The leader of the Labour party is being investigated by the Parliamentary watchdog for potential breaches of two rules relating to MPs’ outside earnings and gifts, benefits and hospitality.
A Labour spokesperson said Keir Starmer “takes his declaration responsibilities very seriously” and said the investigation relates to small administrative errors and a “small number of late declarations”.
Why is Keir Starmer being investigated?
Mr Starmer is being investigated for breaches of the MPs’ code of conduct as it relates to the registration of outside interests.
The commissioner is tasked with investigating breaches of the rules which range vastly in severity, from slight errors in the registration of small outside earnings, to accusations that MPs have taken part in paid advocacy, or lobbying.
According to the Parliamentary Commissioner for Standards’ website, the section of the MPs’ code of conduct relevant to the investigation into Mr Starmer is paragraph 14.
This states that MPs, “shall fulfil conscientiously the requirements of the House in respect of the registration of interests in the Register of Members’ Financial Interests”.
It continues: “They shall always be open and frank in drawing attention to any relevant interest in any proceeding of the House or its Committees, and in any communications with Ministers, Members, public officials or public office holders.”
The commissioner’s website states that the specific matters under investigation relate to two different categories for registering outside interests.
The first is Category 1, which relates to outside employment and earnings.
MPs are required to register any outside earnings over a low threshold, whether it comes through regular employment or one-off provision of services.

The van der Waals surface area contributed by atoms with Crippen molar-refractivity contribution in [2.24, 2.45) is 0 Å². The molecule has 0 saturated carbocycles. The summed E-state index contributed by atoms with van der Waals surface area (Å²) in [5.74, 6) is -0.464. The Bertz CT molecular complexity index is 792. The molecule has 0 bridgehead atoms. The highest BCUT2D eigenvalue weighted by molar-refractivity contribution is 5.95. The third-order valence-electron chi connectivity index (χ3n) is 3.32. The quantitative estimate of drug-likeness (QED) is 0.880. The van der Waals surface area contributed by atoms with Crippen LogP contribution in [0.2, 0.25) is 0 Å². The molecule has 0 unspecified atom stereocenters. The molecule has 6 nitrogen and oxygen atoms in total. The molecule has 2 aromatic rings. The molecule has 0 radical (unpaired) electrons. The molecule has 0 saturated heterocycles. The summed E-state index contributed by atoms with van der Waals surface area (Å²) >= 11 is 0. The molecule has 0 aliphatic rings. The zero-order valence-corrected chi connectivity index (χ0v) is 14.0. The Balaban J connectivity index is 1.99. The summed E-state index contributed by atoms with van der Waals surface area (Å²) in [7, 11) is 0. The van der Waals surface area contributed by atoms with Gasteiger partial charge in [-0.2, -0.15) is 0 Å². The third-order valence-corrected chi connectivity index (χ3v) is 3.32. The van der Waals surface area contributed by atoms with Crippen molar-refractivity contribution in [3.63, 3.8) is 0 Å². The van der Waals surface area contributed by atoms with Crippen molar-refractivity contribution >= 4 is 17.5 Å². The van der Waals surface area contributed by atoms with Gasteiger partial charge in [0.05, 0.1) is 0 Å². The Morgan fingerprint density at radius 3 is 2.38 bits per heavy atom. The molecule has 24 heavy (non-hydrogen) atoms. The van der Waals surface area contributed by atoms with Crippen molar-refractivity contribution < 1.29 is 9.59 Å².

A spokesman for the Labour leader said: “Keir Starmer takes his declaration responsibilities very seriously and has already apologised for the fact that administrative errors in his office have led to a small number of late declarations.
“The Standards Commissioner has asked for more information which we are happy to provide.”
What outside earnings has Keir Starmer declared?
The Parliamentary Commissioner for Standards launched an investigation last week, the day after the latest register of members’ financial interests showed Keir Starmer receiving an advance of £18,450 for a forthcoming book.
On 18 May, Mr Starmer registered the payment from HarperCollins, which he had received on 19 April.
As MPs are required to provide an estimate of the amount of time spent on any paid outside work, the Labour leader noted that he had spent between one and five hours per week on the book since March 2020.
Prior to this Mr Starmer has not carried out any paid work in the last 12 months, though he was paid £17,598.60 in August 2021 for work carried out prior to 2020.
While MPs do generally note in the register of interests whether they have or intend to donate a payment they have received to charity.
Despite reporting that Mr Starmer would be donating the book advance to charity, the latest entry in the register makes no reference to this.
NationalWorld raised this issue with the Labour Party last week, the day before the Parliamentary Commissioner began an investigation, but received no response.
Mr Starmer also received two small royalty payments for books published before he entered parliament, of less than £500 in total.
As these were registered after the 28-day deadline to declare outide earnings, these payments could be part of the subject of the investigation.
What hospitality and gifts has Keir Starmer declared?
The second category of rule-breach that Mr Starmer is under investigation for is Category 3, which relates to gifts, benefits and hospitality received from UK sources - there is a separate category for foreign gifts, benefits and hospitality.
According to the most recent entry in the register of members’ financial interests, Mr Starmer has declared tickets to eight sporting events in the last year, worth around £9200 in total.
Most of these were provided directly by a football club or sporting association, including the Premier League, Crystal Palace, Watford and Saracens.
Most recently, he received four tickets with hospitality to see Arsenal play Tottenham on 12 May, worth £532.64, provided by Tottenham Hotspur.
In two instances, the hospitality tickets were registered after the 28-day deadline to declare gifts and hospitality.
In the last year Mr Starmer has also received an oil painting worth £1500 and tickets to two separate fast-food award shows in London, provided by JustEat, which were given to a member of staff.